Donkeys or Unicorns

“Canada’s Donald Trump” lists internet giants ETF
O’Shares, the issuer owned by and named after Kevin O’Leary, “Canada’s Donald Trump” ( Hefeatures on a reality TV series), is listing an ETF that tracks internet giants. The O’Shares Global Internet Giants ETF (OGIG) will self-index and track “stocks exhibiting quality and growth characteristics in the ‘internet sector’, as defined by O’Shares,” the prospectus says.

OGIG starts by identifying companies in the following industries: Internet Software & Services, Systems Software, Application Software and Internet & Direct Marketing Retail, using O’Shares own definition of those sectors. To qualify within those sectors, companies must be generating at least 50% of their revenues from those sectors.

Within those sectors, companies are chosen based on quality and growth. Where quality is determined by “cash burn rate”, the monthly rate that a company uses shareholder capital, and growth is measured by revenue growth.

Companies are then weighted on a “modified market capitalization,” basis, the prospectus says. The modification involves melting together market cap and growth, subject to diversification constraints.

OGIG will charge 0.48% a year.

Analysis – unicorns and self-indexing
The decade-long bull run has been driven by tech stocks – particularly those in the internet “sector” (FAANGS). Today, a battalion of unicorns frolic across the stock market, from China’s Alibaba to chronic money-loser Netflix. With a long-hibernating bear market now looming, we could soon find out which tech stocks are real unicorns and which are just donkeys with plungers stuck to their foreheads. With this in mind, it’s the great wisdom of OGIG that it puts in place a quality screen that deliberately removes proud money losers from the index. And given the timing of the listing, this makes good sense.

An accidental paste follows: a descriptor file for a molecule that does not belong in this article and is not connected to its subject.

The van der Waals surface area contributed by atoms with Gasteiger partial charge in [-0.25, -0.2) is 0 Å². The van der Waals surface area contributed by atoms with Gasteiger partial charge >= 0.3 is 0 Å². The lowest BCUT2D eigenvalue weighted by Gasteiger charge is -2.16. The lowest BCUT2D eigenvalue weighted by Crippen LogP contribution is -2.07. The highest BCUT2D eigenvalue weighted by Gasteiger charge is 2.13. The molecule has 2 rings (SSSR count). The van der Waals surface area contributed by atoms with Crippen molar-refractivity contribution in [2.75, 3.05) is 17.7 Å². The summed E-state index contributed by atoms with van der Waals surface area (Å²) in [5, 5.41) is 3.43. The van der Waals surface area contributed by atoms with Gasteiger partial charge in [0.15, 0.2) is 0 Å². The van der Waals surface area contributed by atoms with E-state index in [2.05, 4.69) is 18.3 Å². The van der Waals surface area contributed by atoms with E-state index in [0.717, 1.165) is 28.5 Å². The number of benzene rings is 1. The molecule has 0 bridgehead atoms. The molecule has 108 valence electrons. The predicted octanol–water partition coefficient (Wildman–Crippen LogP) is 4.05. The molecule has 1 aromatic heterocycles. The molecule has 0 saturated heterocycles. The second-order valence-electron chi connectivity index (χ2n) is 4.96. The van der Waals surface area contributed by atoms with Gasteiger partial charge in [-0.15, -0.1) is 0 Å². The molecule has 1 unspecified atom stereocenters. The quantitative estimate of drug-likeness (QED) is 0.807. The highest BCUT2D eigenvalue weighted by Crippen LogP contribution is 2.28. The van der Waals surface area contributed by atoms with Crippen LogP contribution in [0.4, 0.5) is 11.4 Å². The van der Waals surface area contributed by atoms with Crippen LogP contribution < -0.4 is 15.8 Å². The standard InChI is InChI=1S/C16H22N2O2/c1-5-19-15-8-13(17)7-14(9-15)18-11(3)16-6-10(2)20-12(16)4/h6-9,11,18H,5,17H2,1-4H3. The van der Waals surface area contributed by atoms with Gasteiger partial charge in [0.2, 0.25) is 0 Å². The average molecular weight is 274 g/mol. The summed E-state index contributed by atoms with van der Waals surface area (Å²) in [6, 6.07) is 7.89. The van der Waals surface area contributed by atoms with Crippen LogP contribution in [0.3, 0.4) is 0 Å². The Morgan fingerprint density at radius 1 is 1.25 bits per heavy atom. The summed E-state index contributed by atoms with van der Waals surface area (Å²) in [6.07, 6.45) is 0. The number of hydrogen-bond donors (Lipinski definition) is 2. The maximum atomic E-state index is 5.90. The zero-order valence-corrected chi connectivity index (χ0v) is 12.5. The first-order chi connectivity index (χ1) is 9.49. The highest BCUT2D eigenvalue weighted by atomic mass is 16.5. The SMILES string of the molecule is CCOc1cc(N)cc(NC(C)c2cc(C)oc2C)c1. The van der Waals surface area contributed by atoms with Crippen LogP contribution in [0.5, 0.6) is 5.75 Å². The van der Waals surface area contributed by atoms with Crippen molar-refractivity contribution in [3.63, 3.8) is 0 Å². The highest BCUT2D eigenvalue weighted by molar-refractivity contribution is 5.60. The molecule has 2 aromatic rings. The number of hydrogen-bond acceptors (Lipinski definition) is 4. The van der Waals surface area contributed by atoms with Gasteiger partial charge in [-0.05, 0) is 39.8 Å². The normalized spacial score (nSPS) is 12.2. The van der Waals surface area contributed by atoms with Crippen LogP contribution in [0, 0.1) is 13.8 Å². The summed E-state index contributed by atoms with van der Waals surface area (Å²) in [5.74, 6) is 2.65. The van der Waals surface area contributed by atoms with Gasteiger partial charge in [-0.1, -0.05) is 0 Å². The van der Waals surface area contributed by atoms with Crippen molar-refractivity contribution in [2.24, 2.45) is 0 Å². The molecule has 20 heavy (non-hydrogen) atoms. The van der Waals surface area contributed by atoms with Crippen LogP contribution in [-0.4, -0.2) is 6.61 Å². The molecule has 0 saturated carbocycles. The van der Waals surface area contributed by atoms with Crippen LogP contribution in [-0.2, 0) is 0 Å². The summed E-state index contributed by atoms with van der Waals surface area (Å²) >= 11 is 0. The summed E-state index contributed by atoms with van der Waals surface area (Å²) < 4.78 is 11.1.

If I had a concern about this product, however, it would be its use of self-indexing. To me it’s a bit unclear why – other than profit margins – O’Shares chose to self-index. It’s also unclear if O’Shares has the competence to index (including the necessary Chinese walls). The prospectus contains the following passage, which is unusual in ETF prospectuses:

“Risks related to the Index Provider… the Index Provider does not guarantee the quality, accuracy or completeness of data in respect of its indices and does not guarantee that the Target Index will be in line with its described index methodology.”

Given that OGIG comes with a 0.48% fee, it’s unusual that there is no external index provider.

Invesco changes ISINs and rebrands all US ETFs
Invesco is renaming all its US ETFs, putting them under the Invesco brand name and changing their ISINs. The name changes come as part of a far-reaching rebranding exercise in the US and Europe. For a full list of data changes see here.

BlackRock brings fees in line with competitors
BlackRock has lowered the fees on eight of its core European and emerging markets ETFs, bringing its headline fees into closer combat with its competitors. The correlation between fees and flows suggests that profit margins are going to be under increasingly heavy pressure, particularly for plain vanilla ETFs.